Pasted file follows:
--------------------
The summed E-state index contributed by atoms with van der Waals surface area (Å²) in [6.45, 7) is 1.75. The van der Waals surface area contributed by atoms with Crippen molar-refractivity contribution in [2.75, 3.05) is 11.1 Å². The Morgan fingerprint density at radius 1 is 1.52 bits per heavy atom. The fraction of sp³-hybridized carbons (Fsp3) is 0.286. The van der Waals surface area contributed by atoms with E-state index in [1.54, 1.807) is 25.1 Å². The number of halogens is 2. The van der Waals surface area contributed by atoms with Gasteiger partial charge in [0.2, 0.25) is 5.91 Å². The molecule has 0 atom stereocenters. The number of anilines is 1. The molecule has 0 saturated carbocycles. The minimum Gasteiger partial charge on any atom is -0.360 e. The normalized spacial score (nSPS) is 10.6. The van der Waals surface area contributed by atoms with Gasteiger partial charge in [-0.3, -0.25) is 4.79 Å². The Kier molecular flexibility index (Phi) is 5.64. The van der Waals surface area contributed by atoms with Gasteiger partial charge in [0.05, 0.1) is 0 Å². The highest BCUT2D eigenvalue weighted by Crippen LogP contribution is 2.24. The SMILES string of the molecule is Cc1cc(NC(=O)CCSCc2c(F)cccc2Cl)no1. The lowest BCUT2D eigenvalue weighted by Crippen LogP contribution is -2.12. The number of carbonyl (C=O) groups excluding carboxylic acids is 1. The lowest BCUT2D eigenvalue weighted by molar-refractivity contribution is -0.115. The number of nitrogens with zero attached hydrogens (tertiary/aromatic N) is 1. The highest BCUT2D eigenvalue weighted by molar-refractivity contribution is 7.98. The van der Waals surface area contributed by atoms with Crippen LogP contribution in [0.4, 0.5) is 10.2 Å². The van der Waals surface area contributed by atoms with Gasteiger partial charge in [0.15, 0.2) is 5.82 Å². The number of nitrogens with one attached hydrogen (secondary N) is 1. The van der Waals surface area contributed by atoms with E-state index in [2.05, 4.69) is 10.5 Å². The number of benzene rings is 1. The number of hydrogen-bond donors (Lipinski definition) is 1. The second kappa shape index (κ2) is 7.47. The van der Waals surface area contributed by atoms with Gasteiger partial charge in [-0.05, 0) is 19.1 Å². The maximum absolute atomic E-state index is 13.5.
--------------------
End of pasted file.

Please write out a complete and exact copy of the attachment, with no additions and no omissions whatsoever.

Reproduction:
The summed E-state index contributed by atoms with van der Waals surface area (Å²) in [6.45, 7) is 1.75. The van der Waals surface area contributed by atoms with Crippen molar-refractivity contribution in [2.75, 3.05) is 11.1 Å². The Morgan fingerprint density at radius 1 is 1.52 bits per heavy atom. The fraction of sp³-hybridized carbons (Fsp3) is 0.286. The van der Waals surface area contributed by atoms with E-state index in [1.54, 1.807) is 25.1 Å². The number of halogens is 2. The van der Waals surface area contributed by atoms with Gasteiger partial charge in [0.2, 0.25) is 5.91 Å². The molecule has 0 atom stereocenters. The number of anilines is 1. The molecule has 0 saturated carbocycles. The minimum Gasteiger partial charge on any atom is -0.360 e. The normalized spacial score (nSPS) is 10.6. The van der Waals surface area contributed by atoms with Gasteiger partial charge in [-0.3, -0.25) is 4.79 Å². The Kier molecular flexibility index (Phi) is 5.64. The van der Waals surface area contributed by atoms with Gasteiger partial charge in [0.05, 0.1) is 0 Å². The highest BCUT2D eigenvalue weighted by Crippen LogP contribution is 2.24. The SMILES string of the molecule is Cc1cc(NC(=O)CCSCc2c(F)cccc2Cl)no1. The lowest BCUT2D eigenvalue weighted by Crippen LogP contribution is -2.12. The number of carbonyl (C=O) groups excluding carboxylic acids is 1. The lowest BCUT2D eigenvalue weighted by molar-refractivity contribution is -0.115. The number of nitrogens with zero attached hydrogens (tertiary/aromatic N) is 1. The highest BCUT2D eigenvalue weighted by molar-refractivity contribution is 7.98. The van der Waals surface area contributed by atoms with Crippen LogP contribution in [0.4, 0.5) is 10.2 Å². The van der Waals surface area contributed by atoms with Gasteiger partial charge in [0.15, 0.2) is 5.82 Å². The number of nitrogens with one attached hydrogen (secondary N) is 1. The van der Waals surface area contributed by atoms with E-state index in [2.05, 4.69) is 10.5 Å². The number of benzene rings is 1. The number of hydrogen-bond donors (Lipinski definition) is 1. The second kappa shape index (κ2) is 7.47. The van der Waals surface area contributed by atoms with Gasteiger partial charge in [-0.05, 0) is 19.1 Å². The maximum absolute atomic E-state index is 13.5.